Furthermore, if the alienating parent will not cease his or her activities, then he or she should be required to have supervised visitation.
Comprehensive assessments
There is an array of mental health professionals who participate in parental reunification therapy. Competencies and expertise are crucial and once again, as discussed above, the mental health professional should have training in clinical psychology and the ability to diagnose mental disorders in children and adolescents as well as in adults.
Furthermore, comprehensive assessments are required and roles need to be delineated so that the mental health professional is not taking on too many roles. For example, if a psychologist is appointed to do assessments of the entire family to determine if there is in fact parental alienation occurring, then he or she should not be the reunification therapist.
Psychological assessment is an exquisite art that requires comprehensive training in understanding the uses and abuses of psychometric testing. So often I have encountered assessments utilizing the MMPI-II or the MMPI-II-RF as well as the MCMI-III. These tools report to give an assessment of psychopathology and psychopathy (symptoms of mental illness and symptoms of personality disorders).
However, when parents are in an adversarial relationship or an adversarial custody study, it will likely produce elevations on psychometric tools that are transient and not permanent. For example, a father who is being alienated from his children and is not getting any true psychological assistance or relief will likely endorse symptoms of paranoia, mistrust, anxiety and even depression. If this presentation is taken in a vacuum, it produces a false positive assessment of mental illnesses. The examiner must be trained in understanding reliability and validity of psychological testing as well as being able to be at the center of the assessment, often times dismissing elevations based upon transient symptoms.
Additionally, under the American Psychological Association Guidelines for Custody Studies, a psychologist should not make recommendations about parental alienation without seeing the mother, the father and the children. Seeing one parent only and not examining the children and then making recommendations that: a) parental alienation is occurring; b) the children should be removed from one parent’s household; and c) the children should be placed in a different household, is simply not ethical.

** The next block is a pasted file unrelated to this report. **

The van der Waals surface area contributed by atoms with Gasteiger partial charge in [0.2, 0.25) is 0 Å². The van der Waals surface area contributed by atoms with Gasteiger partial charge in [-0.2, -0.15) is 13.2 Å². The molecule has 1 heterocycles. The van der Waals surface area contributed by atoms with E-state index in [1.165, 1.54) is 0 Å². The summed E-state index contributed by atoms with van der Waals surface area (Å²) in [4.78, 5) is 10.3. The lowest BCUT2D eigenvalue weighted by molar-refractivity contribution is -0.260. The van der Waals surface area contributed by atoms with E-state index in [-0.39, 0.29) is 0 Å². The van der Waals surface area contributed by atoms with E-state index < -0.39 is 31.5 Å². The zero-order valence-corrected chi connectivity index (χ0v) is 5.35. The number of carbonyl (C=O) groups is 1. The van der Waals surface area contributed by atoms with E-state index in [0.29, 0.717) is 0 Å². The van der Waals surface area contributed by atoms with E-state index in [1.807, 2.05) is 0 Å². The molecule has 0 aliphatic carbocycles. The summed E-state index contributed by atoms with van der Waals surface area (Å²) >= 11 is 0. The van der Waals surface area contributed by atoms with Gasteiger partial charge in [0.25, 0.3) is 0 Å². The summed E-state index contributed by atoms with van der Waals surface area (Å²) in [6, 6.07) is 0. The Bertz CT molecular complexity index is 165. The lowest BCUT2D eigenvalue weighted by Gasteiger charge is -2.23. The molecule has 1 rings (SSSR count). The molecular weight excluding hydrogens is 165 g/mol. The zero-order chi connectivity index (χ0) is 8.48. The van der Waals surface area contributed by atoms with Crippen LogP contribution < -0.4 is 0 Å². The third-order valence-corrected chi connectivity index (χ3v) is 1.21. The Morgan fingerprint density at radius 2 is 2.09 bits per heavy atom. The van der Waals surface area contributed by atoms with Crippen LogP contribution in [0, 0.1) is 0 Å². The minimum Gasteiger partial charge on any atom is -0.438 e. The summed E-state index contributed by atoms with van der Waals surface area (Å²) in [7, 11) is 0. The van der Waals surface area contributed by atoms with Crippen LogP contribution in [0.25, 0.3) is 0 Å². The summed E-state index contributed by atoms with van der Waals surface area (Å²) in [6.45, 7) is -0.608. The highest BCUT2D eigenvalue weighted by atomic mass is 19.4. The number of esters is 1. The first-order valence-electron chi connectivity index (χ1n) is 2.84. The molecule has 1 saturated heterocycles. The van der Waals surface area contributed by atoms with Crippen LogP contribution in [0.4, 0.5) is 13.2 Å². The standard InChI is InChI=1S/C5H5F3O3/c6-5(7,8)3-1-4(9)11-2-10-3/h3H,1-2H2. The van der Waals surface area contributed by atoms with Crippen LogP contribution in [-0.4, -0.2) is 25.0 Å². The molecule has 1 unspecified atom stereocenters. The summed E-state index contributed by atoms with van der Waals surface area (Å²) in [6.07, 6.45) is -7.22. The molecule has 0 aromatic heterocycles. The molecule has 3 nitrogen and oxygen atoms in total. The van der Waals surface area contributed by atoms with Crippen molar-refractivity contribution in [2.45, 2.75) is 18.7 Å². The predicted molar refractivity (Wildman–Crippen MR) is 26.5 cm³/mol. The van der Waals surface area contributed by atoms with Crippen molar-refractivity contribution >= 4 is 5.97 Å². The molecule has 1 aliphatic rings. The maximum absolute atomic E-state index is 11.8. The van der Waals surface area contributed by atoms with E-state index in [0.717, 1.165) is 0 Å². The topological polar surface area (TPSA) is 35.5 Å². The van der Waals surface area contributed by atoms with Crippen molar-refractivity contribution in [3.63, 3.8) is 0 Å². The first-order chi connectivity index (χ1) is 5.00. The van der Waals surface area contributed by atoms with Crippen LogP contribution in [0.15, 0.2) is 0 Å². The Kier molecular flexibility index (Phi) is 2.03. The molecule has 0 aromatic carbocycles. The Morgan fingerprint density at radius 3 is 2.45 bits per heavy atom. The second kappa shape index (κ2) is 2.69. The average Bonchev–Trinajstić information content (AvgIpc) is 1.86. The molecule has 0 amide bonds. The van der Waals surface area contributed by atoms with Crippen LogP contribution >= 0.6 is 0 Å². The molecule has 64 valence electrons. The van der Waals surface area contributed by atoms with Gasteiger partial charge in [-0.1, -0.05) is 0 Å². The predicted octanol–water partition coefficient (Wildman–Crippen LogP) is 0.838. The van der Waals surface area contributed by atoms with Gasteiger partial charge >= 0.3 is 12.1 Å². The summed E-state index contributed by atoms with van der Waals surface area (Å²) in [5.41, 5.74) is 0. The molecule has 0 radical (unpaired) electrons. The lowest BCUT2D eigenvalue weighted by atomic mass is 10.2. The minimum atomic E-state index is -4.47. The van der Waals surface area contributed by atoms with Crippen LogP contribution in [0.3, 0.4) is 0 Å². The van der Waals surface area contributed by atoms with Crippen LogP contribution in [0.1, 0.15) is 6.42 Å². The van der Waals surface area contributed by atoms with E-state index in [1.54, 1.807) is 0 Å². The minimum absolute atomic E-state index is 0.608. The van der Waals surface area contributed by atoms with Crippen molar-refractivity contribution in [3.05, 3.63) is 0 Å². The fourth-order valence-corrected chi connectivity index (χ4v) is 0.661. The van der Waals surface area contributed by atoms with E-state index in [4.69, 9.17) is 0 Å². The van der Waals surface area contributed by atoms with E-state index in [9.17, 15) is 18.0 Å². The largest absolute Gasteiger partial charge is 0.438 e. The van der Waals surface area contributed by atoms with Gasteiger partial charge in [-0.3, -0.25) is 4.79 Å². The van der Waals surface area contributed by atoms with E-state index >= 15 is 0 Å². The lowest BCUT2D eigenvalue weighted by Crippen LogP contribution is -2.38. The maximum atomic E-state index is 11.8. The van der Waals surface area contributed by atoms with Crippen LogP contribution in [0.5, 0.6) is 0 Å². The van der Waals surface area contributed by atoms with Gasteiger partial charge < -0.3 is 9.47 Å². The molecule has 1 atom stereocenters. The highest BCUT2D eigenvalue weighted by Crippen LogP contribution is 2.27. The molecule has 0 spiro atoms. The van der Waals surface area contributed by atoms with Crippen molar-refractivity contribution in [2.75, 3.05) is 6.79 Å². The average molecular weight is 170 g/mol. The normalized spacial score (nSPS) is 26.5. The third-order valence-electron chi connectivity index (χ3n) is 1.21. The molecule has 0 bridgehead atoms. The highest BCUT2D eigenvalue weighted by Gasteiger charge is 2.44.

First, parental alienation is a pervasive pattern of confusing children, causing them a great deal of distress, depression and anxiety, and typically if they are living with the alienating parent, they are in a role reversal whereby they are becoming little adults taking care of the alienating parent.
Second, when partial interventions are made and the alienating parent is not understood and given the opportunity for therapy to confront the alienation, then it is highly unlikely that it will stop. I have had too many cases whereby a child at 15 was alienated and partial procedures were implemented and it never dented the child’s psychological status. It went on until the child became 18 and then simply terminated the relationship with the parent that has been alienated.
It is quite clear in the clinical literature that children who come from divorce are at higher risk for mental disorders. However, the literature and research is quite clear that children that are able to maintain and sustain a significant relationship with both parents have a much better chance of living normal lives and become productive.
I highly recommend to the judiciary and the Legislature that a study be undertaken to examine this syndrome and to become familiar with the type of interventions that are required in order to discontinue this syndrome that has significant adverse effects on children and adolescents.
Paul M. Reitman, Ph.D., L.P., F.A.C.F.E., has been a forensic and clinical psychologist since 1981. During that time, he has also practiced in the fields of hospital psychology, outpatient psychology, and has always maintained a clinical practice on both an outpatient and inpatient basis. he has always maintained a clinical practice and was a hospital psychologist up until 2017.

It should be clear alienation needs to be stopped as it can have devastating consequences to children.  If you face these issues immediately contact an experienced divorce attorney to take prompt steps to combat and prove the claims and seek appropriate relief.